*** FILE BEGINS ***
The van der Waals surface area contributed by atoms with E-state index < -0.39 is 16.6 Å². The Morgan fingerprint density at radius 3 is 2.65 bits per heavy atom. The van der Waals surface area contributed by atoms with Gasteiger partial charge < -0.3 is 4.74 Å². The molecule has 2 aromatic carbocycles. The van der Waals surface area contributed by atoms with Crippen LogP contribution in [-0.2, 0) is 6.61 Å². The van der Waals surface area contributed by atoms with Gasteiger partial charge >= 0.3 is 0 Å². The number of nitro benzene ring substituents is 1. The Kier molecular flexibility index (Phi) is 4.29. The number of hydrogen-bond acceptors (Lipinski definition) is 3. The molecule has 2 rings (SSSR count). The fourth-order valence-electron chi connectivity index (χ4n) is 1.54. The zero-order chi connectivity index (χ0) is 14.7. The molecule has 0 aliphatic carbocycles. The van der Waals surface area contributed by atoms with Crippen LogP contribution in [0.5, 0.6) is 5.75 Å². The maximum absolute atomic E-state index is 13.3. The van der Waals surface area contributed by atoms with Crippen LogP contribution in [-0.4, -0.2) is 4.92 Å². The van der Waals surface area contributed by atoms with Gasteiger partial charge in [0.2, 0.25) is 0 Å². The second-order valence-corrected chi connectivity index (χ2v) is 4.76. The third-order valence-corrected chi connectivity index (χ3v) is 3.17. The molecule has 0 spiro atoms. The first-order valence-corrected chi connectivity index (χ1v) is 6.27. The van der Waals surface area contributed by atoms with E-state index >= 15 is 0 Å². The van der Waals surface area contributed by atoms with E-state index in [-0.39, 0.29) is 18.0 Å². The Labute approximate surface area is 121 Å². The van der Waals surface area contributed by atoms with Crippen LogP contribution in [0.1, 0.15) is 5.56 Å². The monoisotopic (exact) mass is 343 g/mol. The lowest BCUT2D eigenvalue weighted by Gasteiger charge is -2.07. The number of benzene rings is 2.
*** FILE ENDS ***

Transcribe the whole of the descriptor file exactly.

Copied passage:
The van der Waals surface area contributed by atoms with E-state index < -0.39 is 16.6 Å². The Morgan fingerprint density at radius 3 is 2.65 bits per heavy atom. The van der Waals surface area contributed by atoms with Gasteiger partial charge < -0.3 is 4.74 Å². The molecule has 2 aromatic carbocycles. The van der Waals surface area contributed by atoms with Crippen LogP contribution in [-0.2, 0) is 6.61 Å². The van der Waals surface area contributed by atoms with Gasteiger partial charge >= 0.3 is 0 Å². The number of nitro benzene ring substituents is 1. The Kier molecular flexibility index (Phi) is 4.29. The number of hydrogen-bond acceptors (Lipinski definition) is 3. The molecule has 2 rings (SSSR count). The fourth-order valence-electron chi connectivity index (χ4n) is 1.54. The zero-order chi connectivity index (χ0) is 14.7. The molecule has 0 aliphatic carbocycles. The van der Waals surface area contributed by atoms with Crippen LogP contribution in [0.5, 0.6) is 5.75 Å². The maximum absolute atomic E-state index is 13.3. The van der Waals surface area contributed by atoms with Crippen LogP contribution in [-0.4, -0.2) is 4.92 Å². The van der Waals surface area contributed by atoms with Gasteiger partial charge in [0.2, 0.25) is 0 Å². The second-order valence-corrected chi connectivity index (χ2v) is 4.76. The third-order valence-corrected chi connectivity index (χ3v) is 3.17. The molecule has 0 spiro atoms. The first-order valence-corrected chi connectivity index (χ1v) is 6.27. The van der Waals surface area contributed by atoms with E-state index >= 15 is 0 Å². The van der Waals surface area contributed by atoms with E-state index in [-0.39, 0.29) is 18.0 Å². The Labute approximate surface area is 121 Å². The van der Waals surface area contributed by atoms with Crippen LogP contribution in [0.1, 0.15) is 5.56 Å². The monoisotopic (exact) mass is 343 g/mol. The lowest BCUT2D eigenvalue weighted by Gasteiger charge is -2.07. The number of benzene rings is 2.